Hey Arnold! The Movie
Football-headed hi-jinks
By Rachel Deahl

C'mon number 33. It's 2002: high-top fades are out.

Taking a look at the films lighting up the marquee recently, the recurring theme of big business wiping out the little guy seems to be on every moviemaker's mind. From Adam Sandler's ridiculous touch-up of Mr. Smith Goes to Washington in Mr. Deeds to John Sayles' more somber tale of Florida real estate battles in Sunshine State, everyone's musing on the cruel hand of capitalism. And Nickelodeon's popular "football-headed" pint-sized hero, Arnold (of the network's TV show, Hey Arnold!) is no exception. In his feature length animated film, appropriately titled Hey Arnold! The Movie, the titular hero sets out to stop a multinational that's threatening to bulldoze his Manhattan block. With its light and overt overriding political themes, Hey Arnold! The Movie will amuse older kids (if only slightly) and younger alike.

When the ominous businessman Mr. Scheck (voiced by Paul Sorvino) announces his plans to erect a 21st century strip mall, called the "mall-plex," in the multi-block radius that is home to Arnold and his friends, the positive-thinking nine-year-old decides to take on "the man," as it were. But, after a failed block party, Arnold's support network quickly folds as his neighbors cave and sell their homes and businesses. Looking for another way to stop Scheck, Arnold's grandfather (who looks strikingly like an older version of Cletus The Slack-jawed Yokel from The Simpsons) unknowingly gives the boy an idea when he recounts the story of the famous "Tomato Incident." The "Incident" occurred on their block during Pre-Revolutionary times and involved a group of local townspeople who, refusing to pay a sudden tax-hike on tomatoes, halted the British from coming into their neighborhood by pelting them with the juicy vegetables. Realizing that their block is thereby a historical landmark, Arnold sets out to find the documentation that will surely spare their home from the wrecking ball. The quest takes Arnold and his best friend, Gerald, on a wild ride throughout Manhattan, leading them everywhere from the coroner (voiced by Christopher Lloyd) to a shapely weapons expert (voiced by Jennifer Jason Leigh) and finally straight into the heart of Scheck's headquarters.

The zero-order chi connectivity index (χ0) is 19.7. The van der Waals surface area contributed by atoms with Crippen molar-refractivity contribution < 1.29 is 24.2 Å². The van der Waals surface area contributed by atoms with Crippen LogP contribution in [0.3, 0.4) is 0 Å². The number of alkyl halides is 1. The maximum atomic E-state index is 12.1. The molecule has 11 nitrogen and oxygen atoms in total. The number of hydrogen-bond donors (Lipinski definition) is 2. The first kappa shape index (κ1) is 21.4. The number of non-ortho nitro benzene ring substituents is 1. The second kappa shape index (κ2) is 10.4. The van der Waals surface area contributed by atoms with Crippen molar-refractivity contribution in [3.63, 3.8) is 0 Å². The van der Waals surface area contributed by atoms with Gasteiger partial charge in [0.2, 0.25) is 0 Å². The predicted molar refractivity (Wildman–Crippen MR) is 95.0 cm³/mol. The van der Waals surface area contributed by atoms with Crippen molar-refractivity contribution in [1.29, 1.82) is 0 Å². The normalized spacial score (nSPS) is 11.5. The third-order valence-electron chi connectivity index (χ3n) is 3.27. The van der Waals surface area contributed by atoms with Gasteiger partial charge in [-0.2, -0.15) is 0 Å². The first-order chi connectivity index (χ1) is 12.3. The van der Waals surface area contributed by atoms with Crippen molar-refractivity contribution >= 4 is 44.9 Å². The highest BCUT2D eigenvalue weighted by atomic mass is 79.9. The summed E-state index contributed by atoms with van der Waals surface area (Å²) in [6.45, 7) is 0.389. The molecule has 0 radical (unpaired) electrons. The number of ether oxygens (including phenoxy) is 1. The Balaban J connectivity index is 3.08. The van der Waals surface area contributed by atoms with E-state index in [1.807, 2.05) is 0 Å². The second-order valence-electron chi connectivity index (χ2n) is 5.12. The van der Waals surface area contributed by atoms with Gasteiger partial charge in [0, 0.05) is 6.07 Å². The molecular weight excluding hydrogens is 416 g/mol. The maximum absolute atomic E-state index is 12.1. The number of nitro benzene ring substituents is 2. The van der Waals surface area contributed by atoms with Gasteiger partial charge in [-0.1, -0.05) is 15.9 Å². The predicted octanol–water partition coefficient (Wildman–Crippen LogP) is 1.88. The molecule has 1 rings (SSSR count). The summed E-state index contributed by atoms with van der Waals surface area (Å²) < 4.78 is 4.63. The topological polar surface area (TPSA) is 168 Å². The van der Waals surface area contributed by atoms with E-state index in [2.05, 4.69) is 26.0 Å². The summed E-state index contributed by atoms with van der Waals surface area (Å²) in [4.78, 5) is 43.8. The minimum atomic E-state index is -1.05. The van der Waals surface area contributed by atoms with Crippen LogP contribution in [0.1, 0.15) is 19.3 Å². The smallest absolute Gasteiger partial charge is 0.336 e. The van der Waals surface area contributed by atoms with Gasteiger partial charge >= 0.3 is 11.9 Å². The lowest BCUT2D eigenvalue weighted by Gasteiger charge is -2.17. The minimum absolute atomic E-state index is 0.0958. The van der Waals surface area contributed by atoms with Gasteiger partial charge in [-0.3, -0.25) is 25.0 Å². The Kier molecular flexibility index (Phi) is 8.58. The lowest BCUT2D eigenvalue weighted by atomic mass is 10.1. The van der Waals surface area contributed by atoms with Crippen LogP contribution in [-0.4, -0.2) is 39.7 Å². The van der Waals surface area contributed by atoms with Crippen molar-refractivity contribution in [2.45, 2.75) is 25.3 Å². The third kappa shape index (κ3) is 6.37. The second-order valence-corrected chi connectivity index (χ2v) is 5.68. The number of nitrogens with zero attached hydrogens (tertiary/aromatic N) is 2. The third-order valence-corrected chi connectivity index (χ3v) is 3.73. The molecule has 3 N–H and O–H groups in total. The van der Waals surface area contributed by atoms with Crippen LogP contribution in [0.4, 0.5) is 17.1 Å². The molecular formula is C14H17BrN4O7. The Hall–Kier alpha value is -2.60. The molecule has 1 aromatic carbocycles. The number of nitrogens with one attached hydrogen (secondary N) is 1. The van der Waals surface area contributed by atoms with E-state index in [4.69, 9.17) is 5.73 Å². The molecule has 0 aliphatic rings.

Aside from a collection of amusing lines, Hey Arnold! The Movie has some cute plot devices as well, the best involving Arnold's secret admirer, a fellow nine-year-old named Helga (sporting an adorable unibrow), who poses as "Deep Voice" in order to save her beloved from the bulldozer. Not without its dark undertones too, the film dips into some Orwellian themes with its vision of the digital billboard that's placed above Arnold's neighborhood after Scheck buys the area. The billboard counts down the days to the demolition with the image of Scheck muttering the same line about change being positive and his company being the future. Of course the great irony is that this film owes more to the Schecks of the world than the Arnolds: it's produced by Nickelodeon which is a division of Viacom which is one of the largest entertainment conglomerates on the market.